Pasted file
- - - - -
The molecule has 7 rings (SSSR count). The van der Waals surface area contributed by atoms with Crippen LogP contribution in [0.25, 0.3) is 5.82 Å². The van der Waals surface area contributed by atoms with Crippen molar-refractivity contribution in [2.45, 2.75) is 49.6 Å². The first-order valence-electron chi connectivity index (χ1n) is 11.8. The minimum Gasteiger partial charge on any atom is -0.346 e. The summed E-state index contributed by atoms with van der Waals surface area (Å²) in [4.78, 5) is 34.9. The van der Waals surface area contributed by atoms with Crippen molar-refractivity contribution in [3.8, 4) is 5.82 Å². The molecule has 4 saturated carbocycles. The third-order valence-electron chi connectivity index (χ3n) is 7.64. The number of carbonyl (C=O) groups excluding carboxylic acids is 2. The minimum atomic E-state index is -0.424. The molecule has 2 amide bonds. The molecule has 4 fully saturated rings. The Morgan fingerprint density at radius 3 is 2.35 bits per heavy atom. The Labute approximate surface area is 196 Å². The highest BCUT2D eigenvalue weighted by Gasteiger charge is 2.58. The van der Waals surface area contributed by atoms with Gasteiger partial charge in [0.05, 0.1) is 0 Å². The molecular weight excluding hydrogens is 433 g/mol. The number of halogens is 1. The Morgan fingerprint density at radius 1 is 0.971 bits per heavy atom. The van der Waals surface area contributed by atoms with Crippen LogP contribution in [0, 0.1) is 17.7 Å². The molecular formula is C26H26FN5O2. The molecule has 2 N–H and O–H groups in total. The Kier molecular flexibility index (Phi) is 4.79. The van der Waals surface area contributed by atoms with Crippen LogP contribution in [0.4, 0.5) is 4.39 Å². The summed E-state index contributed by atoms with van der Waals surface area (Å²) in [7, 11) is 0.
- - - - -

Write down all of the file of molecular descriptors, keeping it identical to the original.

The molecule has 7 rings (SSSR count). The van der Waals surface area contributed by atoms with Crippen LogP contribution in [0.25, 0.3) is 5.82 Å². The van der Waals surface area contributed by atoms with Crippen molar-refractivity contribution in [2.45, 2.75) is 49.6 Å². The first-order valence-electron chi connectivity index (χ1n) is 11.8. The minimum Gasteiger partial charge on any atom is -0.346 e. The summed E-state index contributed by atoms with van der Waals surface area (Å²) in [4.78, 5) is 34.9. The van der Waals surface area contributed by atoms with Crippen molar-refractivity contribution in [3.8, 4) is 5.82 Å². The molecule has 4 saturated carbocycles. The third-order valence-electron chi connectivity index (χ3n) is 7.64. The number of carbonyl (C=O) groups excluding carboxylic acids is 2. The minimum atomic E-state index is -0.424. The molecule has 2 amide bonds. The molecule has 4 fully saturated rings. The Morgan fingerprint density at radius 3 is 2.35 bits per heavy atom. The Labute approximate surface area is 196 Å². The highest BCUT2D eigenvalue weighted by Gasteiger charge is 2.58. The van der Waals surface area contributed by atoms with Gasteiger partial charge in [0.05, 0.1) is 0 Å². The molecular weight excluding hydrogens is 433 g/mol. The number of halogens is 1. The Morgan fingerprint density at radius 1 is 0.971 bits per heavy atom. The van der Waals surface area contributed by atoms with Crippen LogP contribution in [0, 0.1) is 17.7 Å². The molecular formula is C26H26FN5O2. The molecule has 2 N–H and O–H groups in total. The Kier molecular flexibility index (Phi) is 4.79. The van der Waals surface area contributed by atoms with Crippen LogP contribution in [0.4, 0.5) is 4.39 Å². The summed E-state index contributed by atoms with van der Waals surface area (Å²) in [7, 11) is 0.